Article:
Typically, polysporoplasmid Sphaerospora spp. develop in the glomeruli ( Sitjà-Bobadilla and Álvarez-Pellitero, 1995 and Palenzuela et al., 1999) while other sphaerosporids most frequently inhabit the renal tubules ( Sitjà-Bobadilla and Álvarez-Pellitero, 1994 and Lom and Dyková, 2006). The earliest plasmodial stages detected in the glomeruli of L. griseus were of small, uniform size and we assume they had recently entered the glomeruli from the general vascular system. While proliferative blood stages are common in sphaerosporids ( Baska and Molnár, 1988, Supamattaya et al., 1993, McGeorge et al., 1996 and Eszterbauer et al., in press) they have not yet been described from the polysporoplasmid spp. of the genus. We hereby proved by PCR that S. motemarini n. sp. occurs in the blood, however, it is unclear whether it uses the blood stream for transport to the target organ or if pre-sporogonic development takes place. Spore formation was observed in the renal corpuscles and surprisingly, spores were only occasionally detected in the tubular lumen. This poses the question whether S. motemarini n. sp. spores are actually released via the urinary system or whether this myxozoan is dependent on death or predation of the host for transmission to the next host. The neck segment which connects the renal corpuscule with the proximal tubule is relatively narrow and spores of all known polysporoplasmid Sphaerospora spp. are quite large (minimum diameter 16–21 ?m; Sitjà-Bobadilla and Álvarez-Pellitero, 1995; present study) which may prevent the release of the spores from the renal corpuscules. The fact that all polysporoplasmid spores have extremely thick and resistant valves suggest that they may be designed to resist the digestive enzymes of a predator.
We clearly demonstrated that heavy infections of L. griseus with S. motemarini n. sp. cause pathological effects, and in combination with stress (capture, netting), can cause mortality amongst young-of-year. The compromised condition of age-0 grey snapper suffering from severe glomerulonephritis may also make them an easier target for predators.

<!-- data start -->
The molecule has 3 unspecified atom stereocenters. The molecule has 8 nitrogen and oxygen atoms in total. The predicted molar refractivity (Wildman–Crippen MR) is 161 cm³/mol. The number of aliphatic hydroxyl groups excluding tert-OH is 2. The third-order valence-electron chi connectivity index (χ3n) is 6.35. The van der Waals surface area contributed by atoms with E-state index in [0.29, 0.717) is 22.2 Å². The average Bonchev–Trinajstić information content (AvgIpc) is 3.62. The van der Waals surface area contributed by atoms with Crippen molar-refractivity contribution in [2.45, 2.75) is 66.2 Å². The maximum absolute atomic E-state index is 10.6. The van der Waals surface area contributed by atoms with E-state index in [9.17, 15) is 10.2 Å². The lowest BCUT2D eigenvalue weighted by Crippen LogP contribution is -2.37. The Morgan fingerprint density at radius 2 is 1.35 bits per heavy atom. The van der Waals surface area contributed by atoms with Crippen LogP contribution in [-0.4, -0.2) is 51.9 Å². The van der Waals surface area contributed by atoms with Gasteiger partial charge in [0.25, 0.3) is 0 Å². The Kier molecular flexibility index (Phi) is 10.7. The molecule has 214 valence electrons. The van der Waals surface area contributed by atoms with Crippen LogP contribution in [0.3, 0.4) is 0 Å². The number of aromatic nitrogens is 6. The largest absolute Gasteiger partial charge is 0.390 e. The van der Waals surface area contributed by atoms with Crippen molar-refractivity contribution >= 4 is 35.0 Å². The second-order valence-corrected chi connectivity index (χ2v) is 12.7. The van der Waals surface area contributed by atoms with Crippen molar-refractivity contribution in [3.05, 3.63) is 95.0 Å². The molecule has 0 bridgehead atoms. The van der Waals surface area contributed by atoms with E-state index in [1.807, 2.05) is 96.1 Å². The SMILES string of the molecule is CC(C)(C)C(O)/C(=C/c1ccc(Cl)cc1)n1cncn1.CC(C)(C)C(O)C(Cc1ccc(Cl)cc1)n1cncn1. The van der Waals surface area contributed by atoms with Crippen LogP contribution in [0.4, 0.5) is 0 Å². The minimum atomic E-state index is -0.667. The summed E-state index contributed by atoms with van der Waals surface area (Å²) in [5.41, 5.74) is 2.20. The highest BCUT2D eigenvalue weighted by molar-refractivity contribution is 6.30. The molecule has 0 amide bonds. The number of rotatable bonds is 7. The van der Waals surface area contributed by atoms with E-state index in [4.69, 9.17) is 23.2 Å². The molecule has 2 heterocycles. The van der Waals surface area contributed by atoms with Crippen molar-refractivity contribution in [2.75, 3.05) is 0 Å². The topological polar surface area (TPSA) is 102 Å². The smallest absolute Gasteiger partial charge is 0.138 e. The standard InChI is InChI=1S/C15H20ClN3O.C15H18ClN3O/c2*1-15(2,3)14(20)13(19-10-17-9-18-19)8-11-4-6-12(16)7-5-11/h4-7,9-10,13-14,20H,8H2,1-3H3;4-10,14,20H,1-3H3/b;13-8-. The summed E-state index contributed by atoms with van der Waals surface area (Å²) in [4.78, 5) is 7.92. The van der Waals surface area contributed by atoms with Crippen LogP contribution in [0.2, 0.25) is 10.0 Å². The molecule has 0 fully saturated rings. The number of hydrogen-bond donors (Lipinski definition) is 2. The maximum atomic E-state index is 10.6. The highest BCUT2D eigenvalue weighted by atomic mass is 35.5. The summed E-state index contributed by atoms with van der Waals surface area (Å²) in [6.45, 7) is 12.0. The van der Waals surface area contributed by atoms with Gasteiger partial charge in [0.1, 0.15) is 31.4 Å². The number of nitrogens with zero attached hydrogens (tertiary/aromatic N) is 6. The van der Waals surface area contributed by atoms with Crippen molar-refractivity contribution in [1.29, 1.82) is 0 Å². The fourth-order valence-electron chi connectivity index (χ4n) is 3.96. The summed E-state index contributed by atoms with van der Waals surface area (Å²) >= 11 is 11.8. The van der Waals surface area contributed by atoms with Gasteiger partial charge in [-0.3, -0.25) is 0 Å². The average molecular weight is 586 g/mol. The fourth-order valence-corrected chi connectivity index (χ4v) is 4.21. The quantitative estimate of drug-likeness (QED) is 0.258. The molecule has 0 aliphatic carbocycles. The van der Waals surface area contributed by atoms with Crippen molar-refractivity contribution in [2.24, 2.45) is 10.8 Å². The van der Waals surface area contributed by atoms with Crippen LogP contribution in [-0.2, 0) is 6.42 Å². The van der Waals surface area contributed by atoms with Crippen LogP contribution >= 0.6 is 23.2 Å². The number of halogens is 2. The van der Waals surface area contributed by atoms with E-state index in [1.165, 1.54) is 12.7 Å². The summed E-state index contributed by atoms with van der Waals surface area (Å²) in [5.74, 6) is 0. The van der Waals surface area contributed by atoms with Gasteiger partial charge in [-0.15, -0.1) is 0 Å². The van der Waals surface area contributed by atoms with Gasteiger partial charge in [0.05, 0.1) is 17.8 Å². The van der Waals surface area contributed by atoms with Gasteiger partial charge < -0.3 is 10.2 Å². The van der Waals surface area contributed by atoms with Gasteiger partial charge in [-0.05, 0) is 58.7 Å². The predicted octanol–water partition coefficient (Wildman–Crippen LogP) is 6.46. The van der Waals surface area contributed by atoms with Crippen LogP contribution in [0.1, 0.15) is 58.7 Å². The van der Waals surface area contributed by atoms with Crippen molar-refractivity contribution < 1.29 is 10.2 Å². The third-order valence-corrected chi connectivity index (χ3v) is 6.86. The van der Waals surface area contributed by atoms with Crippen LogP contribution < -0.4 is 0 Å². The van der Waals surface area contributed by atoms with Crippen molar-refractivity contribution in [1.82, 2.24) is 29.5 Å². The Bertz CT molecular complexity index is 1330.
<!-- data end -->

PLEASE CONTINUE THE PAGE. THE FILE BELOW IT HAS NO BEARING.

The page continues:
It is noteworthy that grey snapper, as many other exploited reef fishes, is especially susceptible to the effects of overfishing due to unique life-history characteristics such as depth and habitat preferences, longevity, and a high probability of mortality for undersized individuals (Coleman et al., 1999 and Bartholomew and Bohnsack, 2005). Overfishing seems to occur in the south of Florida (Ault et al., 2002 and Ault et al., 2005), and fishing mortality in south Florida has been found to be much higher than fishing mortality in northeast Florida (Manooch and Matheson, 1981 and Burton, 2001). While there is evidence that grey snapper in south Florida may be depleted, overall abundance levels for the Florida Atlantic coast and the Gulf coast populations remain uncertain since there are no estimates of biomass in relation to target biomass reference points. Only one publication mentions an increasing abundance of grey snapper over the past 30 years (Tolan and Fisher, 2009). This study was conducted in the north-western Gulf of Mexico and adjacent estuaries and related the population growth to increased winter seawater temperatures (Tolan and Fisher, 2009). Winter temperatures in this area are generally around 10 °C colder than at our sampling sites on the central eastern Gulf coast (NOAA temperature data). Environmental temperature is a critical factor that affects the function and efficiency of biological and physiological processes of poikilothermic animals, including disease resistance. At the same time, proliferation rates of pathogens are greatly influenced by temperature. It has been shown that increased temperatures allow myxozoans to proliferate more rapidly in both, their vertebrate and invertebrate hosts (Ferguson, 1981, Redondo et al., 2002, Yasuda et al., 2002, Foott and Hedrick, 1987, Tops et al., 2006 and Ray et al., 2012). Further study is warranted to quantitatively correlate S. motemarini n. sp. infestation rates in grey snapper found in different habitats, and understand how stressful events such as high temperatures, fishing, and ontogenetic migrations may influence population dynamics of host and parasite.